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Auditor General warns Public Projects without Monitoring, Feasibility Study costing billions

Ethiopia's Auditor General told Members of Parliament (MPs) that the trend by the National Planning Commission (NPC) to allocate budget for public development projects without proper monitoring and evaluation of feasibility study has continued.

At a parliamentary session held on November 24, 2020, Federal Auditor General, Gemechu Debiso pointed out that the nation is still losing billions of birr on public projects and urged for it to be stopped and corrected.

However, the chief auditor declined to mention by name the projects that were launched without adequate research and study.

In addition, Gemechu told institutions to review their project management and control systems.

Although government institutions should purchase through bid processes as per the procurement law, the auditor explained, the practices of procuring outside government guidelines and directives have made it impossible for his team to audit the financial flow of such institutions.

The auditor, speaking about the quality of data and report from some government organizations, stressed the need for reporting verification systems to avoid false information.

In connection with malpractices and auditing issues around higher education institutions, Gemechu spoke of universities that start profit making enterprises supported by government budget. He further claimed that they could not know how the profit from the enterprises was spent.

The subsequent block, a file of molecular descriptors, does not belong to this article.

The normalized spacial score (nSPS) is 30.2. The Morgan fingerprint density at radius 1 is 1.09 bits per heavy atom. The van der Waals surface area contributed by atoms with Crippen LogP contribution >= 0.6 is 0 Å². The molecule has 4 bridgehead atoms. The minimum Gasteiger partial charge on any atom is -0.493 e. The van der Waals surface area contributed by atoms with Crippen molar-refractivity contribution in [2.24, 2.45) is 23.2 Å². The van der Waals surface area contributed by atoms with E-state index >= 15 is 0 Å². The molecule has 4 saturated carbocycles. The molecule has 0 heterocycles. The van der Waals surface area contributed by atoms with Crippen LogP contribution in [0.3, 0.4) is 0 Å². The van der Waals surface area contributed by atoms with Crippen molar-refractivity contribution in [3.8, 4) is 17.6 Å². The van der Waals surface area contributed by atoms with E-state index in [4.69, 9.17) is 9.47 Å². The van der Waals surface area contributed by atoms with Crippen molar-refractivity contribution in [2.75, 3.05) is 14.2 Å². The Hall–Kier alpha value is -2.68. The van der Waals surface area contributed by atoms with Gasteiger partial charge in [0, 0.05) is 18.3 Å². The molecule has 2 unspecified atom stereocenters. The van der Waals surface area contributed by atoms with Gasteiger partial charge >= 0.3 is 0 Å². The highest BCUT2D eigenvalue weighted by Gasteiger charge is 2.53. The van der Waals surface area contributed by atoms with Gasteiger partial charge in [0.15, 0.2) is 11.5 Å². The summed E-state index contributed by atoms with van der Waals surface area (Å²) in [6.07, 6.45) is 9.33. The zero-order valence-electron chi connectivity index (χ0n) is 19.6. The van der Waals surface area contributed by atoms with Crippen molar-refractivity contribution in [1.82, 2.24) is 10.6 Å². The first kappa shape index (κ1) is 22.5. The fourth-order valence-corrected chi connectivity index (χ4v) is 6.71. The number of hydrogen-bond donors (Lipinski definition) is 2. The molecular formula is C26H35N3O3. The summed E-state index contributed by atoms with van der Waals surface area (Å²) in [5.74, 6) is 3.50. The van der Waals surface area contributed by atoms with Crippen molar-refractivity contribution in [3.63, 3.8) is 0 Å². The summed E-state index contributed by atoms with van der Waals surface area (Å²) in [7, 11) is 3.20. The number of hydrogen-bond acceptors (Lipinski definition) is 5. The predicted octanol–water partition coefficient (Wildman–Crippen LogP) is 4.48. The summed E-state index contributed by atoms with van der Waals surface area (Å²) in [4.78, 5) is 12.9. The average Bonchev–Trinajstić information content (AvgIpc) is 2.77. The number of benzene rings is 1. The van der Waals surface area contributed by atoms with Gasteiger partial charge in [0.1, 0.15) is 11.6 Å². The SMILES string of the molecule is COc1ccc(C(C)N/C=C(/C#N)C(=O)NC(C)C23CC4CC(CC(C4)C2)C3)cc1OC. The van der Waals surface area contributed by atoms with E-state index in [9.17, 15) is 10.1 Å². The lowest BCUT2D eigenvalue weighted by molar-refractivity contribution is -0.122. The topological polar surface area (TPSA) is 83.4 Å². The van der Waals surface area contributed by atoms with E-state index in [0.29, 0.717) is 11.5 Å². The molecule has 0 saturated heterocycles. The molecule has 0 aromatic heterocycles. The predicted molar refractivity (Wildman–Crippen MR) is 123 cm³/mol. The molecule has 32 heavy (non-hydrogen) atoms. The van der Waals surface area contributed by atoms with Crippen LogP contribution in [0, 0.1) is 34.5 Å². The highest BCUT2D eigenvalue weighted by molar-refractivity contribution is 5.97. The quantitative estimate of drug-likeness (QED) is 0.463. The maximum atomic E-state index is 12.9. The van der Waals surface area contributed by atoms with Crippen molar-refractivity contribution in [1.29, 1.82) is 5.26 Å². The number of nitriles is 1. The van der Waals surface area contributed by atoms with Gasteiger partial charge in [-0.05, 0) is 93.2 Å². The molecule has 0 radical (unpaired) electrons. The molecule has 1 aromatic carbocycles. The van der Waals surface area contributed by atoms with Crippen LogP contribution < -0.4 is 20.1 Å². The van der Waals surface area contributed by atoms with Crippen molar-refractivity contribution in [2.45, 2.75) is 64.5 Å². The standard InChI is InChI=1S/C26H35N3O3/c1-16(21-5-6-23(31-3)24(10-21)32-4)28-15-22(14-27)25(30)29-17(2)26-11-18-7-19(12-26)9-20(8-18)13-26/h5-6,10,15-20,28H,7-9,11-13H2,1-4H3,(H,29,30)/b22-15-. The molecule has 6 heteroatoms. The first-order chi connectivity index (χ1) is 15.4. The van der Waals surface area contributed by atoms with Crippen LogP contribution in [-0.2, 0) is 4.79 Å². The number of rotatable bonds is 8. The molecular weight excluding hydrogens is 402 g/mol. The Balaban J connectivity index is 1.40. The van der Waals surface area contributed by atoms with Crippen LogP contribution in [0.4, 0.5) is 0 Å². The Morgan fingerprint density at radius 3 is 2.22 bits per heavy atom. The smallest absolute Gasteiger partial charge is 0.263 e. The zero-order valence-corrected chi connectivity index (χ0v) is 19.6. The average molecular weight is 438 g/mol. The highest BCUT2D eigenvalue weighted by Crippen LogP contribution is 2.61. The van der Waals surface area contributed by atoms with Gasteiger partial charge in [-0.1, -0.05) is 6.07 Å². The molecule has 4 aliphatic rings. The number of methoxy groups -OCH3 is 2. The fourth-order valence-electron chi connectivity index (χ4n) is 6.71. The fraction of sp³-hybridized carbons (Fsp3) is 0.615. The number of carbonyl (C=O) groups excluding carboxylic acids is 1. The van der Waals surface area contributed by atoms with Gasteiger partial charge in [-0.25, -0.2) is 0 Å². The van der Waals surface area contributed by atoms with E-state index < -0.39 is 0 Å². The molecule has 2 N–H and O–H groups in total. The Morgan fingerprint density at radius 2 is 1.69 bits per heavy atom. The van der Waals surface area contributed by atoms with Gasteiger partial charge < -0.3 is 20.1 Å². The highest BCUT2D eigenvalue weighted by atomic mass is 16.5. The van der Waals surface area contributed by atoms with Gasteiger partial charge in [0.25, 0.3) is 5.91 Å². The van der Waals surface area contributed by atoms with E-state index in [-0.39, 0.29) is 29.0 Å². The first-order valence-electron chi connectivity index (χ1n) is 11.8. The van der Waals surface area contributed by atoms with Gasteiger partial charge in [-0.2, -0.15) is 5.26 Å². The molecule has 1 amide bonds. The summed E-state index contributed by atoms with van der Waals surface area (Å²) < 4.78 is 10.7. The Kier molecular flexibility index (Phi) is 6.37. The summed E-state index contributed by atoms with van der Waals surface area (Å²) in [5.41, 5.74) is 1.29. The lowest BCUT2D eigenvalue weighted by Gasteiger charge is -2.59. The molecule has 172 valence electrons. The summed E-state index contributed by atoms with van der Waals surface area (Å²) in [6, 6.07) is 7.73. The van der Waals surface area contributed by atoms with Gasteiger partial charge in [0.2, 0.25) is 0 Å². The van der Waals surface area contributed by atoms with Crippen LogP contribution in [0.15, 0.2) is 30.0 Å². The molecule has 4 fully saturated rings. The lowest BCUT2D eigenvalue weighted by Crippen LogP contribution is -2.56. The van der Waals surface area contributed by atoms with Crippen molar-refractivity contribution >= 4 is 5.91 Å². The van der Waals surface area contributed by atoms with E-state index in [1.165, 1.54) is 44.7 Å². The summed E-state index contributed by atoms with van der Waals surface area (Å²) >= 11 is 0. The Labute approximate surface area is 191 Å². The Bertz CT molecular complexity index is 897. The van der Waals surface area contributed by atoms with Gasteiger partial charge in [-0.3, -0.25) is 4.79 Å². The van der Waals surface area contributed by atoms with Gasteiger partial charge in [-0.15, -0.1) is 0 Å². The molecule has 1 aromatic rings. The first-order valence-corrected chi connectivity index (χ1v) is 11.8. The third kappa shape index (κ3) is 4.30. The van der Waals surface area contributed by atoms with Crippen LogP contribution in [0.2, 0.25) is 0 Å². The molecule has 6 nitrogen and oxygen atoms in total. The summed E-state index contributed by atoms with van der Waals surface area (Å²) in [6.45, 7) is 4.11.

Gemechu said that some universities are engaged in public transport, although there are no accounts of authorities allowing such practices.

"Some of them went to work before they even had legal permit or license to engage in a particular business,” said Gemechu.

Similarly, the Auditor General called on the Government Procurement and Asset Disposal Agency to ensure that various assets of government offices are properly registered.

He said "there are many undisclosed and unregistered government assets in several government institutions," adding that it has made it difficult for them to audit such properties.